Concept formation in children
I saw the perfect tweet for this section last week, courtesy of Pamela Hobart:
This sort of associative concept-making is exactly what Vygotsky studied. He points out that most words that children learn are already in use by adults, so their meaning has been stabilised. So young children learn to say ‘cat’ when an adult says ‘cat’, but that doesn’t mean that they are extending the concept in exactly the same way. ‘Popcorn’ clearly means something different to this toddler than it does to us! To study the difference, he had to get children forming artificial concepts:
The material used in the concept formation tests consists of 22 wooden blocks varying in color, shape, height, and size. There are 5 different colors, 6 different shapes, 2 heights (the tall blocks and the flat blocks), and 2 sizes of the horizontal surface (large and small). On the underside of each figure, which is not seen by the subject, is written one of the four nonsense words: lag, bik, mur, cev. Regardless of color or shape lag is written on all tall large figures, bik on all flat large figures, mur on the tall small ones and cev on the flat small ones.
As the number of the turned blocks increases, the subject by degrees obtains a basis for discovering to which characteristics of the blocks the nonsense words refer. As soon as he makes this discovery the words come to stand for definite kinds of objects … and new concepts for which the language provides no names are thus built up.
Vygotsky talks about how younger children form what he calls ‘complexes’, weaker forms of concepts built up by pairwise associations between specific blocks. A common feature of these is the ‘chain complex’, where the criterion for similarity changes over time, so that later blocks in the chain may have no features in common with earlier ones:
For instance if the experimental sample is a yellow triangle, the child might pick out a few triangular blocks until his attention is caught by, let us say, the blue color of a block he has just added; he switches to selecting blue blocks of any shape-angular, circular, semicircular. This in turn is sufficient to change the criterion again; oblivious of color, the child begins to choose rounded blocks.
The chain formation strikingly demonstrates the perceptually concrete, factual nature of complex thinking [note: this means ‘thinking with complexes’, rather than ‘complicated thinking’]. An object included because of one of its attributes enters the complex not just as the carrier of that one trait but as an individual, with all its attributes.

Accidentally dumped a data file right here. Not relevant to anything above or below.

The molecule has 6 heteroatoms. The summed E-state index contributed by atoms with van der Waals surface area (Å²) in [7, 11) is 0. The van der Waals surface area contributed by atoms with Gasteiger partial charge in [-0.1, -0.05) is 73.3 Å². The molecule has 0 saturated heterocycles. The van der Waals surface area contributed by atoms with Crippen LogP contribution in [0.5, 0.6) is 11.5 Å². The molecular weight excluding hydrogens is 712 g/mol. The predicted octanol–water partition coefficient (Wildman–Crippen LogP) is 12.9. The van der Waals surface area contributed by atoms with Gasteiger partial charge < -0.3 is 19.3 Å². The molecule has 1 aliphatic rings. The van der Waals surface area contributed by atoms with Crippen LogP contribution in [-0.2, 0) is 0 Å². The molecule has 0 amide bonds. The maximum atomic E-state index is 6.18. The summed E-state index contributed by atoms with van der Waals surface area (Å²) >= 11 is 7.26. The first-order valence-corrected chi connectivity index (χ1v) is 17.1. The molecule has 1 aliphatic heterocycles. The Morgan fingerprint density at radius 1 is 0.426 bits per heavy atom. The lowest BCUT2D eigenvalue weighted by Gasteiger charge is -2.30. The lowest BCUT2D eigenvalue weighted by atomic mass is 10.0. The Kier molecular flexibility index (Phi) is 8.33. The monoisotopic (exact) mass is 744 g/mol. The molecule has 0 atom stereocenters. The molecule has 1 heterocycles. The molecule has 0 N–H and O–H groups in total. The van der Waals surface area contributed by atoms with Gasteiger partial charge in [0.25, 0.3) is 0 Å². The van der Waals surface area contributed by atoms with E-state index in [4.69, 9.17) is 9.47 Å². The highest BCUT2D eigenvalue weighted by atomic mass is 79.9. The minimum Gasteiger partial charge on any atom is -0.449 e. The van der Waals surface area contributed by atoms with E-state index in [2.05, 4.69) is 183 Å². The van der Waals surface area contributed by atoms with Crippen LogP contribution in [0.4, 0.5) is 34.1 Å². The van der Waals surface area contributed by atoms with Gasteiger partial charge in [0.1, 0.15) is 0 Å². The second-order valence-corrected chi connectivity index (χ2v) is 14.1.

This is where we start to see a connection with another of my favourite topics…
Wait, where did that word come from? I meant cognitive decoupling, of course. This is a term associated with the psychologist Keith Stanovich - I talked about its history in this post. It means the ability to focus on one aspect of a situation independent of its other features. The young children doing the blocks task have limited ability to do this, so quickly get distracted by different properties of the blocks, but this develops over time (I’ve bolded the bit that’s basically a description of cognitive decoupling):
In our experiment, the first step toward abstraction was made when the child grouped together maximally similar objects, e.g., objects that were small and round, or red and flat. Since the test material contains no identical objects. even the maximally similar are dissimilar in some respects. It follows that in picking out these "best matches," the child must be paying more attention to some traits of an object than to others - giving them preferential treatment, so to speak.
The chapter I’m reading currently is more directly about this, comparing how school students learn ‘scientific concepts’ introduced by a definition compared to everyday concepts. I haven’t read enough to give a good account of it yet, though, so I’ll stop here.
Connections to Ong
I also haven’t left myself long enough to think about this properly, but there are obvious connections between Thought and Language and Walter Ong’s Orality and Literacy, which I reviewed here a while ago. Ong’s book is about the connection between speech and writing, with writing as the more stabilised, externalised, ‘discrete-object-like’ one of the pair. Vygotsky’s book does a similar thing for thought and speech, this time with speech as the stabilised one of the pair. Basically I now understand this comment: